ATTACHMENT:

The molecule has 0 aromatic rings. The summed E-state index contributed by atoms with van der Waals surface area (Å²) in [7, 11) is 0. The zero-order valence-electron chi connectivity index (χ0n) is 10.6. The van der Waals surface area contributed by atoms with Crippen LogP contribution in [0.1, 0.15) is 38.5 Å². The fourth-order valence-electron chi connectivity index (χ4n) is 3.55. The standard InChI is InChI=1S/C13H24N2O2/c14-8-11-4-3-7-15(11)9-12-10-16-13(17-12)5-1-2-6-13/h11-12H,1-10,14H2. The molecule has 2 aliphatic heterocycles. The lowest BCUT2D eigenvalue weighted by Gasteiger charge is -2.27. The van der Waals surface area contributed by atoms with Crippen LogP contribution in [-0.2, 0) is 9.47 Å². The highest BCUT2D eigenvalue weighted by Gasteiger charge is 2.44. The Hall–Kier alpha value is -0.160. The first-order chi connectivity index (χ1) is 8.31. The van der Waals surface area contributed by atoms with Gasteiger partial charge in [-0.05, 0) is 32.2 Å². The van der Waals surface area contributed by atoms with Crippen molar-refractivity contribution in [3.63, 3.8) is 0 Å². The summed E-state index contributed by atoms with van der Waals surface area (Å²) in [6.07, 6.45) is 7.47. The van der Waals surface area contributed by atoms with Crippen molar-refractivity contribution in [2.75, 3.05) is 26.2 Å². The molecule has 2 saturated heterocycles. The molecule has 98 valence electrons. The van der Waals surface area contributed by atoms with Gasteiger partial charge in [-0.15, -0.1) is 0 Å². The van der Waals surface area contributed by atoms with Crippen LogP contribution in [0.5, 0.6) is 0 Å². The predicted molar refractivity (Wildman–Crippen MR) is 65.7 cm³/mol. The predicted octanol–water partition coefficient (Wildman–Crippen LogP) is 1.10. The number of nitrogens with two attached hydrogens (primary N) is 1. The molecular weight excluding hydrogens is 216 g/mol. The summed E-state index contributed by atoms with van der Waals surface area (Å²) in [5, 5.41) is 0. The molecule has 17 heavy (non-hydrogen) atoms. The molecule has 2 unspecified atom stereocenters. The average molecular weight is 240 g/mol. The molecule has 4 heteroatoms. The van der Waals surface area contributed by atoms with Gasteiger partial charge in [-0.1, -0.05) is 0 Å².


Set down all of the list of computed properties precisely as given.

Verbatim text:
The molecule has 0 aromatic rings. The summed E-state index contributed by atoms with van der Waals surface area (Å²) in [7, 11) is 0. The zero-order valence-electron chi connectivity index (χ0n) is 10.6. The van der Waals surface area contributed by atoms with Crippen LogP contribution in [0.1, 0.15) is 38.5 Å². The fourth-order valence-electron chi connectivity index (χ4n) is 3.55. The standard InChI is InChI=1S/C13H24N2O2/c14-8-11-4-3-7-15(11)9-12-10-16-13(17-12)5-1-2-6-13/h11-12H,1-10,14H2. The molecule has 2 aliphatic heterocycles. The lowest BCUT2D eigenvalue weighted by Gasteiger charge is -2.27. The van der Waals surface area contributed by atoms with Crippen LogP contribution in [-0.2, 0) is 9.47 Å². The highest BCUT2D eigenvalue weighted by Gasteiger charge is 2.44. The Hall–Kier alpha value is -0.160. The first-order chi connectivity index (χ1) is 8.31. The van der Waals surface area contributed by atoms with Gasteiger partial charge in [-0.05, 0) is 32.2 Å². The van der Waals surface area contributed by atoms with Crippen molar-refractivity contribution in [3.63, 3.8) is 0 Å². The summed E-state index contributed by atoms with van der Waals surface area (Å²) in [6.07, 6.45) is 7.47. The van der Waals surface area contributed by atoms with Crippen molar-refractivity contribution in [2.75, 3.05) is 26.2 Å². The molecule has 2 saturated heterocycles. The molecule has 98 valence electrons. The van der Waals surface area contributed by atoms with Gasteiger partial charge in [-0.15, -0.1) is 0 Å². The van der Waals surface area contributed by atoms with Crippen LogP contribution in [0.5, 0.6) is 0 Å². The predicted molar refractivity (Wildman–Crippen MR) is 65.7 cm³/mol. The predicted octanol–water partition coefficient (Wildman–Crippen LogP) is 1.10. The number of nitrogens with two attached hydrogens (primary N) is 1. The molecular weight excluding hydrogens is 216 g/mol. The summed E-state index contributed by atoms with van der Waals surface area (Å²) in [5, 5.41) is 0. The molecule has 17 heavy (non-hydrogen) atoms. The molecule has 2 unspecified atom stereocenters. The average molecular weight is 240 g/mol. The molecule has 4 heteroatoms. The van der Waals surface area contributed by atoms with Gasteiger partial charge in [-0.1, -0.05) is 0 Å².